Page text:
Maybe you’re tired of working for that big company and ready to make a change. Want to be working in the development or philanthropic space? Look for the person who has the career you want and find out how they got there. One way to make a transition into a career that may be very different than the one you are currently in is to show how invested you are in your burgeoning field of interests regardless of your current position. Volunteer your time meaningfully by joining organizations and committees (like the IC at Spark!), working your way up to leadership roles in those spaces, that give you a better understanding of the development and philanthropic landscape and expose you to people who already do this full-time who can help guide your way.

5)    Party.

Yep, it can be that easy. Where should you party? The Black and Pink bash, of course, where 100% of proceeds benefit Spark’s amazing grantees! Buy your tickets today before the prices go up on Thursday!

The Hillary Project, Moonwalking in Pink and a Lemon Heroine

The Hillary Project, Moonwalking in Pink and a Lemon Heroine. This is your Spark News Digest.

Read, Discuss, Share.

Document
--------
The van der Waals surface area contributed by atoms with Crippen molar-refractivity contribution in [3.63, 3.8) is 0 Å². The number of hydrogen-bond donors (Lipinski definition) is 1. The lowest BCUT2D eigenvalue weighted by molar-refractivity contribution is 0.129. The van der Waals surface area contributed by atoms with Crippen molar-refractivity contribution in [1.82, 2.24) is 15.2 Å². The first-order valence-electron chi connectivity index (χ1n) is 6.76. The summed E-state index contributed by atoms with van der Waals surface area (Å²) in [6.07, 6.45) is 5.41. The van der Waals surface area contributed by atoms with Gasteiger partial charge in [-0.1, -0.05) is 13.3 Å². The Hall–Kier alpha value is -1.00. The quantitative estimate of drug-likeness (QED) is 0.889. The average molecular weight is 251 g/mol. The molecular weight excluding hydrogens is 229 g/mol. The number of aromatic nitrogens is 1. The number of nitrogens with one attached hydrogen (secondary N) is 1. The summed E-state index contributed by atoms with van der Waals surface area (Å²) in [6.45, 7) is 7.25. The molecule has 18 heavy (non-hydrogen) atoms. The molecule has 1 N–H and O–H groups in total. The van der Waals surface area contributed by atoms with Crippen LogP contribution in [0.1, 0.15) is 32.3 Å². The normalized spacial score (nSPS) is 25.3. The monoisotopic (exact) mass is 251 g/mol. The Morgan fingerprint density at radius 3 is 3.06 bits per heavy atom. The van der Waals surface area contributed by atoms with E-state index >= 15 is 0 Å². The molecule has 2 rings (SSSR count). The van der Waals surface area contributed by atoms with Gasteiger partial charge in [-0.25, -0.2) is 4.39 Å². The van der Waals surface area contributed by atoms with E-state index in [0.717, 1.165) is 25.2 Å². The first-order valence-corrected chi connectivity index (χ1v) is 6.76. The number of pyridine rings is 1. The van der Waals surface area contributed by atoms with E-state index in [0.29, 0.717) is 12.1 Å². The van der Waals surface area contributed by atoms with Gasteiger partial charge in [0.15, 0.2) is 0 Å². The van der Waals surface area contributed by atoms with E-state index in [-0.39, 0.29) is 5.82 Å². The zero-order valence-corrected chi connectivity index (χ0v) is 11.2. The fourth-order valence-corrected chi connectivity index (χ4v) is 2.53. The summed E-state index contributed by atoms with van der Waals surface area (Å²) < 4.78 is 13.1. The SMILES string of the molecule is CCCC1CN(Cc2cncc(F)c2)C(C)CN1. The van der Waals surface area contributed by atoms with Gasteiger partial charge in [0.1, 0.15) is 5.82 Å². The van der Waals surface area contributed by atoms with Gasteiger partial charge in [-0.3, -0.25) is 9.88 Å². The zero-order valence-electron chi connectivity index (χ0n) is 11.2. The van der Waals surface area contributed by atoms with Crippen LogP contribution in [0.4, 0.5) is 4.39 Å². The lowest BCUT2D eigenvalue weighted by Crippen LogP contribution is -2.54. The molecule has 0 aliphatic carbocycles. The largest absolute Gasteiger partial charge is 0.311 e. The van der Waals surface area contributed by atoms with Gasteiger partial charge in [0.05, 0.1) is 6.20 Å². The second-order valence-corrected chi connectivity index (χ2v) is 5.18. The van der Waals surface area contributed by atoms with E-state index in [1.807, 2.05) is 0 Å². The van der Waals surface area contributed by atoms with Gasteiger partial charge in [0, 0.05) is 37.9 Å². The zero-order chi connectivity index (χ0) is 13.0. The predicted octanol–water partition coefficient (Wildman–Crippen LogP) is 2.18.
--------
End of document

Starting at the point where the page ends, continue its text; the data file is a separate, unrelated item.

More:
Authored By Spark Fellow: Linn Hellerstrom


Vivienne Harr, Make A Stand, Lemon-Aid

 ENTREPRENEURSHIP: When life give you lemons, start a social enterprise. 

9 year-old philanthropist Vivienne Harr, founder of Start A Lemon-Aid Stand, doesn’t wait for summer to change the world. 365 days a year she sits curbside, selling lemonade to raise money to abolish child slavery. In just 6 months of operation, she raised over $100,000. This year she registered as a B Corp.

Read The Full Story


U.S POLITICS: Violence gets political

“The Hillary Project”, a new animated game goading the player to slap the former Secretary of State, is a bad joke – funded by a conservative Super Pac. It also reflects a bigger issue concerning the justification of violence against women. Violence against women is no laughing matter.

Read The Full Story


WOMENS RIGHTS: Gender Equality – the cheapest, fastest way to get food on the table

What’s the most cost-effective way to combat hunger? Gender Equality. Women play a big role in food production and small-scale farming around the world. When obstacles like gender discriminatory land and labor laws make it harder for women to farm, it impacts food security. Equal opportunity will end hunger.

Read The Full Story


BUSINESS: Moonwalking in heels – “Mars Explorer Barbie”

Still pink. Still disproportionate. Check out NASA’s Barbie.

Read The Full Story


GLOBAL: The “Virginity Institute” upholding the purity myth in Georgia  

Recent human rights report reveals that Georgia’s National Forensics Bureau performs as many as 200 “virginity inspections” a year. While some are used for evidence in rape and abuse cases, many families will paid up to $200 for receive a certificate confirming their daughter’s “purity”. Protesters using social media and the streets are demanding the government to end the archaic practice. In response, a member of Georgia’s gender-equality council stated, “If there’s a demand for this service, the government can’t forbid it”. 

Read The Full Story